Seven days of games for you and your pup?
It's warming up outside, and with the Pandemic nearly off our backs, it's time to get out there and kick up our heels and paws! The following suggestions of fun activities should always be conducted in a safe, fenced area, preferably your own backyard.
Let's start the week out all wet. If you have a backyard pool, both you and your canine can chase water toys to your heart's content. Maybe get the garden hose or sprinkler out and make it rain on both of you, just like when you were a kid.
A tip: Even if your dog takes to water like a fish, watch how much he ingests while playing. If he consumes too much during a few minutes of play, the balance of his electrolytes could get thrown off. Veterinary professionals call this "water intoxication," which can cause brain damage, heart failure, even death.
Some dogs have a frisbee addiction. Others view one as a mortal enemy. If you have a flying disk lover, getting practice in the fresh air is a treat for you and your dog. While this is an activity most every dog will love, it's an outstanding skill to teach very high-energy pups.
A tip: Experts suggest not throwing a frisbee with a dog younger than a year old. It's best to avoid any kind of sport with puppies that involve a lot of jumping around - including agility and fetch - because the impact is hard on those little growing bones and joints.
Take four or five tennis balls, rub them on your clothes and over your face, then hide them around the yard. Bring your dog outside and see how many he can find.
A tip: Nothing personal, but some dogs will not follow their guardian's scent. (A fellow dog park attendee had to rub pepperoni on tennis balls to interest her Labrador.)
4. Walk dates
To a dog, even better than finding an object that smells like you (or pepperoni!) is exploring all the places around the neighborhood where other canines have left their marks. This is how they catch up on the latest news. It's like having the entire Internet at their paws.
A tip: Having a pal along to share the experience is even better - if the two dogs get along. Check that out before starting on your stroll.
5. Build an agility course
Shop local pet or hardware stores if you want a ready-made setup. They come in different sizes and arrangements, so search for one that will highlight your dog's strengths, such as jumping, crawling, and running. If you are the DIY kind of person, here's how to build an agility course.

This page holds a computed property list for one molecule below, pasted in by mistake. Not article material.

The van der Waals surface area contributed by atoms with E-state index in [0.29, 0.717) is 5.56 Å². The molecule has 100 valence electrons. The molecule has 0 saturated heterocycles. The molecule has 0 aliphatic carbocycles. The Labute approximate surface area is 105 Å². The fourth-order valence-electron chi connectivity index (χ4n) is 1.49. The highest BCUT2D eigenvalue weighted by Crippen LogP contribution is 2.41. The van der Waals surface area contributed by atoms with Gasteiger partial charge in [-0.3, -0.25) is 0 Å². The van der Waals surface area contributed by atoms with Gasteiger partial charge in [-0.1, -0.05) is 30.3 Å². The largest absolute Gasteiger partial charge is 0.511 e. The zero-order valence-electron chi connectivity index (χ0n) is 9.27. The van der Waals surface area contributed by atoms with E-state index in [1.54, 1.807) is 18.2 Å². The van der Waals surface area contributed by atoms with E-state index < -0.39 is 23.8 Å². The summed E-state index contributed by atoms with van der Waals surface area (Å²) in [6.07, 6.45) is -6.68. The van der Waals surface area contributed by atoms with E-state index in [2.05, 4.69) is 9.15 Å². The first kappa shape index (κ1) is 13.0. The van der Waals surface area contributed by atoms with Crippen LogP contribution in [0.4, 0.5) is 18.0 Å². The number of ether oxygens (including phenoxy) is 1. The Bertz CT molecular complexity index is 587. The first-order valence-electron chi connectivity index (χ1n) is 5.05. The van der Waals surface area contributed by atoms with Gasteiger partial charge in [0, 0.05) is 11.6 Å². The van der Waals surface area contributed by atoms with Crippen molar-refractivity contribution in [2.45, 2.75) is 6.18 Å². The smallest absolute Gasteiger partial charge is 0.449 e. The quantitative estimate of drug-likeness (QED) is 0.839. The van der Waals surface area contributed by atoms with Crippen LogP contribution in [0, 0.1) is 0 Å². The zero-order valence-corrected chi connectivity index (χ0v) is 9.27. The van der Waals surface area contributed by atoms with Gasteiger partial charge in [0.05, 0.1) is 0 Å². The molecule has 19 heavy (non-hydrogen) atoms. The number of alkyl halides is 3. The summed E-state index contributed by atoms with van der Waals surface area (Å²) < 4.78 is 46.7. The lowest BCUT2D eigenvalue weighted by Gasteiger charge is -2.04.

A tip: Never scold your dog while he's working through an agility course. If he makes a mistake, calmly lead him back to the starting point and cheer him forward and end with a hug - or his favorite treat.
What some people call a "tech-inspired scavenger hunt," Geocaching can be a great activity to enjoy with your furry, super sleuth. Be sure to give him a special treat every time you "find" something on the hunt. This is a hobby that will require special equipment. (Think of things you would take on a camping trip with your pooch.) To learn more and find current hunts in Michigan, as well as recommendations for helpful Apps go here:
A tip: Being outdoors in unknown areas can be risky for both you and your dog. Don't travel alone and make your GPS your best friend. And be sure to find out what areas do not permit Geocaching.
7. Flirt Pole
No, this isn't a website for pups seeking a handsome or sexy partner. This is a long pole with a rope attached to the end and a lure flowing behind it, designed to get your dog to set chase. Hence, the name "flirt"? Some people who use them with their dogs have said they are an excellent way for both them and their companion to get physical and mental exercise. Some dog trainers often use the flirt pole to practice commands such as "Let go!"
A tip: This is another sport not suitable for puppies or aged dogs.
All in all, there are probably nearly a hundred games to play with your dog. Get creative. These are just a few ideas of ways to have fun with your pup. Perhaps there's a game your dog himself has initiated? My friend has a long-haired Dachshund who greets her and her husband when they come home by running first to one, then, awaiting the word "Hey!", bounds toward the other. Then back and forth several times. Perhaps doing this once is typical of most dogs, but their Weiner has taught them a new game - one he considers fun.
A tip: Whatever game you choose, remember no sticks! They could come from trees bearing poisonous fruits and could cause splinters to get lodged in your dog's mouth or throat, ending everybody's fun. Use balls or other dog-safe toys instead.